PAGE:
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N2 - Objective: To evaluate the extent to which stillbirths affect international comparisons of preterm birth rates in low- and middle-income countries. Design: Secondary analysis of a multi-country cross-sectional study. Setting: 29 countries participating in the World Health Organization Multicountry Survey on Maternal and Newborn Health. Population: 258 215 singleton deliveries in 286 hospitals. Methods: We describe how inclusion or exclusion of stillbirth affect rates of preterm births in 29 countries. Main outcome measures: Preterm delivery. Results: In all countries, preterm birth rates were substantially lower when based on live births only, than when based on total births. However, the increase in preterm birth rates with inclusion of stillbirths was substantially higher in low Human Development Index (HDI) countries [median 18.2%, interquartile range (17.2–34.6%)] compared with medium (4.3%, 3.0–6.7%), and high-HDI countries (4.8%, 4.4–5.5%). Conclusion: Inclusion of stillbirths leads to higher estimates of preterm birth rate in all countries, with a disproportionately large effect in low-HDI countries. Preterm birth rates based on live births alone do not accurately reflect international disparities in perinatal health; thus improved registration and reporting of stillbirths are necessary. Tweetable abstract: Inclusion of stillbirths increases preterm birth rates estimates, especially in low-HDI countries.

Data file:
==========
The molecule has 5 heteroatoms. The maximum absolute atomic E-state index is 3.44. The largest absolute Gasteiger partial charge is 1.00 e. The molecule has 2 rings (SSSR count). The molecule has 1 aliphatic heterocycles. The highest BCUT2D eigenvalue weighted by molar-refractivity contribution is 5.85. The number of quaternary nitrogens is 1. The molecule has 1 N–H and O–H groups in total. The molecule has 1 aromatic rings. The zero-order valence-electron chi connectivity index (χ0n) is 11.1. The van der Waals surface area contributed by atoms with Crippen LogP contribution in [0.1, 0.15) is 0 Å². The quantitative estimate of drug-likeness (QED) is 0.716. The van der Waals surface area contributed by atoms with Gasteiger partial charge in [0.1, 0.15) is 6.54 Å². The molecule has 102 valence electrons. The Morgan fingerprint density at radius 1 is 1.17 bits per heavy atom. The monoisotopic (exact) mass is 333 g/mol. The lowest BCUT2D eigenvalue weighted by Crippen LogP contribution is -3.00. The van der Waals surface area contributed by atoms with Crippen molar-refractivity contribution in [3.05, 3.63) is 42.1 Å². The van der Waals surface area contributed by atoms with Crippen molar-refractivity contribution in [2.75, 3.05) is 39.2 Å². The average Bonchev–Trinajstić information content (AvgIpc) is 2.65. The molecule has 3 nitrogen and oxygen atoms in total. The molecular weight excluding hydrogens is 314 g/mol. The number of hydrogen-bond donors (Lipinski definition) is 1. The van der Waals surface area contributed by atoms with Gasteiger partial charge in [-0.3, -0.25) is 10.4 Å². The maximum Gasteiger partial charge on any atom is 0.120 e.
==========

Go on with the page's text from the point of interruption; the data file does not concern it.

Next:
AB - Objective: To evaluate the extent to which stillbirths affect international comparisons of preterm birth rates in low- and middle-income countries. Design: Secondary analysis of a multi-country cross-sectional study. Setting: 29 countries participating in the World Health Organization Multicountry Survey on Maternal and Newborn Health. Population: 258 215 singleton deliveries in 286 hospitals. Methods: We describe how inclusion or exclusion of stillbirth affect rates of preterm births in 29 countries. Main outcome measures: Preterm delivery. Results: In all countries, preterm birth rates were substantially lower when based on live births only, than when based on total births. However, the increase in preterm birth rates with inclusion of stillbirths was substantially higher in low Human Development Index (HDI) countries [median 18.2%, interquartile range (17.2–34.6%)] compared with medium (4.3%, 3.0–6.7%), and high-HDI countries (4.8%, 4.4–5.5%). Conclusion: Inclusion of stillbirths leads to higher estimates of preterm birth rate in all countries, with a disproportionately large effect in low-HDI countries. Preterm birth rates based on live births alone do not accurately reflect international disparities in perinatal health; thus improved registration and reporting of stillbirths are necessary. Tweetable abstract: Inclusion of stillbirths increases preterm birth rates estimates, especially in low-HDI countries.

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KW - stillbirth